Debbie Shapiro: The following year, 1971, I came to Israel to attend Neveh Yerushalayim Seminary, which was then beginning its second year.  But first had to go for an interview with the dean, Rabbi Refson. We arranged to meet in an office above Kikar Shabbos. He walked into the office carrying his motorcycle helmet! I was flabbergasted and whispered to a friend who had come with me, "I will not go to a school run by Hell's Angels!" Then I politely explained to the rabbi that instead of going to seminary that year, I had decided to volunteer on a kibbutz (that was the only excuse I could think of at the spur of the moment)! In the end, I attended Bais Yaakov Yerushalayim, today known as BJJ. As for the motorcycle, I soon discovered that motorcycles were a much more common mode of transportation than cars, and certainly not a sign of belonging to a fringe element.

Rochel:  "The entire Neveh Yerushalayim campus consisted of one small top floor apartment in Bayit Vegan. We learned and ate in the living room; the bedrooms were the 'dorm.' After studying there for one year, I realized that as much as I loved the school, I needed to learn something that would prepare me to enter the Israeli job market. So I transferred to another seminary that issued a State recognized teaching degree.

"The first year in the new seminary I barely scraped by. The classes were in Hebrew. Although by then I knew a lot more than four words, I was still far from being fluent. The second year I did much better. At the end of the year I graduated with an official diploma.

"Armed with an official teaching degree, I found myself a job teaching art in the Israeli public school system. The children were from poor homes and very, very rough. Imagine, forty two kids, absolutely no art supplies; yet I was expected to teach art! But baruch Hashem by the time I left the job three years later, I was doing great. During this time I met my husband, Avraham Arieh, and we were married.

"My husband and I dreamed of living in a rural religious community. Someone told us of an abandoned Nachal settlement that belonged to Poalei Agudath Yisrael [PAI]. They were looking for a garin, a seed group, to establish a moshav there.  The moshav (which we later called Moshav Meor Modiin, because the Amshinover Rebbe, Rav Meir Kalish ztz"l, blessed us with hatzlacha and bracha) was located in the middle of nowhere, not far from the old Jordanian border. Six (!) different seed groups had tried to settle there before us – and had failed.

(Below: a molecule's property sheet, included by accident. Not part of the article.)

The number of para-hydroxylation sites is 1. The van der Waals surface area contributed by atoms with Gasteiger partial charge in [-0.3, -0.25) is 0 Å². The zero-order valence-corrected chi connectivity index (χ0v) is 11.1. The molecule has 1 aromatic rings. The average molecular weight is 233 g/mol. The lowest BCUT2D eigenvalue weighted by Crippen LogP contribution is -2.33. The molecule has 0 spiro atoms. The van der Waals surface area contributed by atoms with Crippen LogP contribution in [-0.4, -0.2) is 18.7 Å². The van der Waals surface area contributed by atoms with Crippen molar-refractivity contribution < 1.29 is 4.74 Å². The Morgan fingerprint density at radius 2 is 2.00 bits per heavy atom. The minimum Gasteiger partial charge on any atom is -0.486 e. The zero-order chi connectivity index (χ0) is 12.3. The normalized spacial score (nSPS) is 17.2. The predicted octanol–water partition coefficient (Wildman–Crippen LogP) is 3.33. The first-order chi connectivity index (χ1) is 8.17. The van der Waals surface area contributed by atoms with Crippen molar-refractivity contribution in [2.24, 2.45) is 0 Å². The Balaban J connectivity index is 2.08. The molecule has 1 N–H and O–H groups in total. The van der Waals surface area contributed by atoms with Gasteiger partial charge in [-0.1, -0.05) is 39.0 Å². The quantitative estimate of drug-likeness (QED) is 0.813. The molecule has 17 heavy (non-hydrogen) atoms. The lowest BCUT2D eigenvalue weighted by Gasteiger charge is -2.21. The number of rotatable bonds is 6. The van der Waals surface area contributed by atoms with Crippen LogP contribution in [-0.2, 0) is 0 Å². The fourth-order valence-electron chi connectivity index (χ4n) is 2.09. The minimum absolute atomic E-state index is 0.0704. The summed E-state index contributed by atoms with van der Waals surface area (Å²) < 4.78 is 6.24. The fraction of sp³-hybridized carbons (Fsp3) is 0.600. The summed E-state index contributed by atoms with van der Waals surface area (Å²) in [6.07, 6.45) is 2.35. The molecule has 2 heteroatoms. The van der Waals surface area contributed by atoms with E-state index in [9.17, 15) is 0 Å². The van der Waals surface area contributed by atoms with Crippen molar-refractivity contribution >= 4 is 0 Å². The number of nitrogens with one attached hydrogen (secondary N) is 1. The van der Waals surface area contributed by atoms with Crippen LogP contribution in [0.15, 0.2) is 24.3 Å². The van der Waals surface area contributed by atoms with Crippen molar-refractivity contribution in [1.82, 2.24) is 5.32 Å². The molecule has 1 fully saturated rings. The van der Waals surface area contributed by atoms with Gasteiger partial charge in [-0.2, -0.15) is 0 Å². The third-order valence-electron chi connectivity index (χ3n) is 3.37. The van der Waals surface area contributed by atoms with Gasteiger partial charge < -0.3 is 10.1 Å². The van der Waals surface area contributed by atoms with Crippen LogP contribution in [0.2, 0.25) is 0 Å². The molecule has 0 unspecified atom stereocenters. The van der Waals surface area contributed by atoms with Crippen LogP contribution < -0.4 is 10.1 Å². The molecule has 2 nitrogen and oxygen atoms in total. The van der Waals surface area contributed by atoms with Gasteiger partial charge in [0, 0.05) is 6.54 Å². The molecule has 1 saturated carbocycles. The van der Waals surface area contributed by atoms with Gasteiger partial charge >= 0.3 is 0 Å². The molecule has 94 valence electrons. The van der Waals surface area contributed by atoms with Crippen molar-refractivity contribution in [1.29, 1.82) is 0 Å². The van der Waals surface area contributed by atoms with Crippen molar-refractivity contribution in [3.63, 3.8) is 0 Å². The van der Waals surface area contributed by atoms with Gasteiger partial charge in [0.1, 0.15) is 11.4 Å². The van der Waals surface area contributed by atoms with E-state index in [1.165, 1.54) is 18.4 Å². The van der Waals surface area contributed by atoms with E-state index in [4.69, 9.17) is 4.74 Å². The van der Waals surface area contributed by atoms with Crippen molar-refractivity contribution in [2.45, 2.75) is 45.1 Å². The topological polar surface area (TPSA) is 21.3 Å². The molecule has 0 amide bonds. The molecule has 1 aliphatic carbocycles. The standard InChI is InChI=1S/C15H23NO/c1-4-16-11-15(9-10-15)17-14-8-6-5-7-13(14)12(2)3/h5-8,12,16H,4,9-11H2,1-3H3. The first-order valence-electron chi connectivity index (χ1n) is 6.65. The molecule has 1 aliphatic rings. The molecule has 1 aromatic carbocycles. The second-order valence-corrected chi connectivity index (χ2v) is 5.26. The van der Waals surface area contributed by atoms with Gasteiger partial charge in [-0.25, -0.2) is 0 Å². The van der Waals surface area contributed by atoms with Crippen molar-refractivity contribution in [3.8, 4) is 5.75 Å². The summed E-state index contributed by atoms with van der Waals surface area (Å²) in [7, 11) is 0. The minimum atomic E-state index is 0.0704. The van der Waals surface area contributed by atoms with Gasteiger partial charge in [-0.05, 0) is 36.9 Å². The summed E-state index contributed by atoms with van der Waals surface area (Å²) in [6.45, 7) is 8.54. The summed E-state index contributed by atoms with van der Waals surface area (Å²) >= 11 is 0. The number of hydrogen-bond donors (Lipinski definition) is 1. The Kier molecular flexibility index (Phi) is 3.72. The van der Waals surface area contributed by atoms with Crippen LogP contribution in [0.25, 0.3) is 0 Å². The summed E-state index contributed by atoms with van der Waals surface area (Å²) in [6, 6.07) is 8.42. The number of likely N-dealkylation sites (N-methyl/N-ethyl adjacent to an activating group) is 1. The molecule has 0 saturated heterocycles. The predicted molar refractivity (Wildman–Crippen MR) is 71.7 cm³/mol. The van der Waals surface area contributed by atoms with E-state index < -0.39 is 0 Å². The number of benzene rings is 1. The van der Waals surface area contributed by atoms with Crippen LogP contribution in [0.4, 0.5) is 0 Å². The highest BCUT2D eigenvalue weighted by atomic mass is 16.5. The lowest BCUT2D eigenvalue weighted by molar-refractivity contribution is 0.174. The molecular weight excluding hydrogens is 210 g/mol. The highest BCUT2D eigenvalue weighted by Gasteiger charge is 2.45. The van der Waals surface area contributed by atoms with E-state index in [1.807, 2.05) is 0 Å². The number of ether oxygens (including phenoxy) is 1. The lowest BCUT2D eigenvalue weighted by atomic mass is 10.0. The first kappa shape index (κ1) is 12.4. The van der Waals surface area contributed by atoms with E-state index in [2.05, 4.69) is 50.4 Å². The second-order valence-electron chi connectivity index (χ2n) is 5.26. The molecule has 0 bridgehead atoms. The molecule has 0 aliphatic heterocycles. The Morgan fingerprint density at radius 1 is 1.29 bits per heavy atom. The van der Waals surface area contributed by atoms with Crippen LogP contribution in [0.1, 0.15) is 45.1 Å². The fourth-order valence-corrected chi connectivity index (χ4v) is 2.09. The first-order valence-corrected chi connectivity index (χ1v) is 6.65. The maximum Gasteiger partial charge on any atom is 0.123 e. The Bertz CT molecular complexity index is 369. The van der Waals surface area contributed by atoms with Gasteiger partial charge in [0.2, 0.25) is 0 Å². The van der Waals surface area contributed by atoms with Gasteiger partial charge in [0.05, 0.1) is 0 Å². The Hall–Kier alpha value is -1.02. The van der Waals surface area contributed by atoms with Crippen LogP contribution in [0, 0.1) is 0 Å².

"We were a group of seven idealistic American couples – dreamy eyed and with almost no practical experience. We moved to our new home – a barren plot of land -- in the summer of 1976. Originally Moshav Meor Modiin was founded as a moshav shitufi, a cooperative moshav, which is similar to a kibbutz in that everyone owns everything, yet different in that families receive a monthly paycheck to use as they see fit (eventually we privatized). Most people assumed that we'd last just a few months. Thirty two years later, the Moshav is flourishing!

"Today Moshav Meor Modiin, bordering the newly built city of Modiin and just minutes from Kiryat Sefer, is centrally located. But when we settled there, it was extremely isolated. We were an hour and a half drive from Jerusalem. All around us were mountains covered with lush forests. What is today the major Jerusalem-Modiin highway was nothing more than a rarely used two lane country lane. We did our weekly shopping in the Lod shuk, winding our way between the vendors selling camels and sheep! 
"We wanted to create a place where we could invite the whole world to taste the beauty of Torah. We wanted to dance and sing, and recreate the atmosphere of San Francisco's House of Love and Prayer, only here, in Eretz Yisrael, it would be centered around families and children, and everything would be according to halacha."
Debbie Shapiro: While writing up this interview, I did some research on the moshav and wanted to share this tidbit, taken from Moshav Meor Modiin's official website, with my readers. "… The very next day he hitched a ride to Modi'in. When he reached Gimzo Junction he waited an hour for a ride, hut no cars passed, so he walked the last five miles."